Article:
Between December 2015 and January 2016, Ethical Corporation, a global leader in events, research and analysis on sustainability and ethical business, surveyed its global community to ask professionals worldwide key questions to gauge the progress in the direction of responsible practices across the globe. The “State of Sustainability Report 2016: Europe”, reflects the answers, ideas, opinions and insights of the 829 European respondents.
We have come a long way from the days when CEOs could quote the economist Milton Friedman’s maxim that “the business of business is business” to explain why sustainability was not an issue for their companies. In Europe, according to survey, 85% of respondents stated that CSR (Corporate Social Responsability) is becoming an increasingly important part of business strategy, however, the level to which sustainability is part of the business strategy varies considerably from company to company.
Although, how much money an organisation devotes to sustainable and responsible initiatives gives a true indication of how seriously they take these issues. Unsurprisingly, very few European organisations reported in the survey have a budget in excess of $1 million: only 5% gave this answer, providing an interesting point of comparison to the US and Asia reports, wherein 9% of respondents stated a budget exceeding $1 million. This lead to say that sustainability is becoming more important to business strategy in Asia Pacific, than Europe and North America
Yet, 93% of respondents agreed that supply chain mapping is important for businesses to realise their corporate social responsibility policies. This could be a reflection of recent laws and corporate cases around supply chain risk mitigation. For instance, the 2015 UK Modern Slavery Act requires all commercial organisations that operate in the UK with an annual turnover of £36 million or more to publish annual reports on measures taken to prevent or eliminate all forms of labour exploitation from their supply chains. There is also an increasing feeling that responsible business practice is moving prominently into the mainstream of business and can now be measured and tied to ROI, or return-on-investment.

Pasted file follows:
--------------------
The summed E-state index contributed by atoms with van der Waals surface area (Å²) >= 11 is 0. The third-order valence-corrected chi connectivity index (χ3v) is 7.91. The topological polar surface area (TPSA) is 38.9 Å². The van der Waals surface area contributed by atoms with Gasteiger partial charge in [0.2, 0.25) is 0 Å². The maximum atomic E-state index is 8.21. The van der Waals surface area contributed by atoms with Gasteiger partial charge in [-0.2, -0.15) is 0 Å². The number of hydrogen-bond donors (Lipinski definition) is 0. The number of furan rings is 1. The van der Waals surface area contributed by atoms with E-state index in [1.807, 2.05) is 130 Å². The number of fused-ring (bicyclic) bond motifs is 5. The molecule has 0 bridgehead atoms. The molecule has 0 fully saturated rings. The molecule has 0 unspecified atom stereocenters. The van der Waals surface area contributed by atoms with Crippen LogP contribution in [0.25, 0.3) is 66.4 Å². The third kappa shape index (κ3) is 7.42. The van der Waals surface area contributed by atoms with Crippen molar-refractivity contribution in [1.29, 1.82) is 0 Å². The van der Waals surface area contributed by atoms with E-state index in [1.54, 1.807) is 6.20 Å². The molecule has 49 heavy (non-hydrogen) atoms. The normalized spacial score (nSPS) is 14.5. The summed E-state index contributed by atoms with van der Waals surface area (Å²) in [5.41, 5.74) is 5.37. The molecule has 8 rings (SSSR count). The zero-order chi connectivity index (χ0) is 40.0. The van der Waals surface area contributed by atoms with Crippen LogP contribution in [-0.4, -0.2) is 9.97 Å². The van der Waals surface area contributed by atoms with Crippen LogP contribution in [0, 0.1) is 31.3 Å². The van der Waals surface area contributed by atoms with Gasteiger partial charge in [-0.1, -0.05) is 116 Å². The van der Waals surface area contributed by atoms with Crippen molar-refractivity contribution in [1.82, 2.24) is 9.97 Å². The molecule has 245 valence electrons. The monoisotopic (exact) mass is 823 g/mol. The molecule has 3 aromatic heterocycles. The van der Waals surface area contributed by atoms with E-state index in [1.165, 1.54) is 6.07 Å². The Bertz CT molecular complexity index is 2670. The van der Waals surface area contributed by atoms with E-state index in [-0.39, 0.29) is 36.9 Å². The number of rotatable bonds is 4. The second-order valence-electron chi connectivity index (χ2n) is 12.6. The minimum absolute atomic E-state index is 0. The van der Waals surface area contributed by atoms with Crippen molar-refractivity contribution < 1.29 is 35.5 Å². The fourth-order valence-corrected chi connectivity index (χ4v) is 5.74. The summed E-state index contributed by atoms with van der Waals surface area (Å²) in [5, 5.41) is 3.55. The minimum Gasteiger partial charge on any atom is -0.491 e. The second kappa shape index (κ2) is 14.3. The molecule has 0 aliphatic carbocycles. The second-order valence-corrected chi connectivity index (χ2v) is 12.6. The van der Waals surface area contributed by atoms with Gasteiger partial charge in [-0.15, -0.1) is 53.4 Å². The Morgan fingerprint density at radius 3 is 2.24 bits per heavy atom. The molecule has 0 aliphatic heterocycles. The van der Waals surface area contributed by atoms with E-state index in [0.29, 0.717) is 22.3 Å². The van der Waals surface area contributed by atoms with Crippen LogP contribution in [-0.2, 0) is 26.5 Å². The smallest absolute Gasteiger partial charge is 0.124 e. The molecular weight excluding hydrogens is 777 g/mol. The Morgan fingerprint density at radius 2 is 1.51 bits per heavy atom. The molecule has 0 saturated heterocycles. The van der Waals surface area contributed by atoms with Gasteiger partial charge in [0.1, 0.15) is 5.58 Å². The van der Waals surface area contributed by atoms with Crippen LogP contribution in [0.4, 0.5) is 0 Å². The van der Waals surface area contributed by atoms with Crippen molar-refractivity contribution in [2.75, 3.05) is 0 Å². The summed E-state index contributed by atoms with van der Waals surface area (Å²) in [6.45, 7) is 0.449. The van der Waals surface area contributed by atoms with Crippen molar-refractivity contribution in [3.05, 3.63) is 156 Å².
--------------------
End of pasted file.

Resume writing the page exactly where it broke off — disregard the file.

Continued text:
In December 2015, global leaders met in Paris and negotiated the Paris Agreement, a global agreement on the reduction of climate change. The survey asked to polled European CEOs whether they felt it was enough. When asked how COP21 will impact their role, there were a considerable number of responses stating that it wouldn’t affect their work. On the positive side, a lot of respondents reiterated the need for all businesses to start acting responsibly and also, to agree a carbon pricing model.
Corporate responsibility and sustainability is the right thing to do. Also Cecilia Malmström, EU Commissioner for Trade also highlighted the importance of acting responsibly at a conference last December. However, organisations still struggle to shift their business strategy due to worries that it will negatively affect revenues.
To the question: whether there is a business benefit to acting responsibly? an encouragingly 55% of the respondents stated that CSR is delivering revenues for their organisation. But the fact that 23% of respondents don’t know if sustainability is in fact driving revenue shows there is considerable work to be done to convince businesses to make choices that do not undermine human rights, labour rights, the protection of the environment and economic opportunity.
Therefore, in an era of unprecedented social, economic and environmental change, in which public trust in business has been shaken, people want to do business with and work for organizations they perceive as good, transparent actors.
According to the survey, just 21% of the european respondents have realized that CSR, when done well, can create significant value for the enterprise and for society.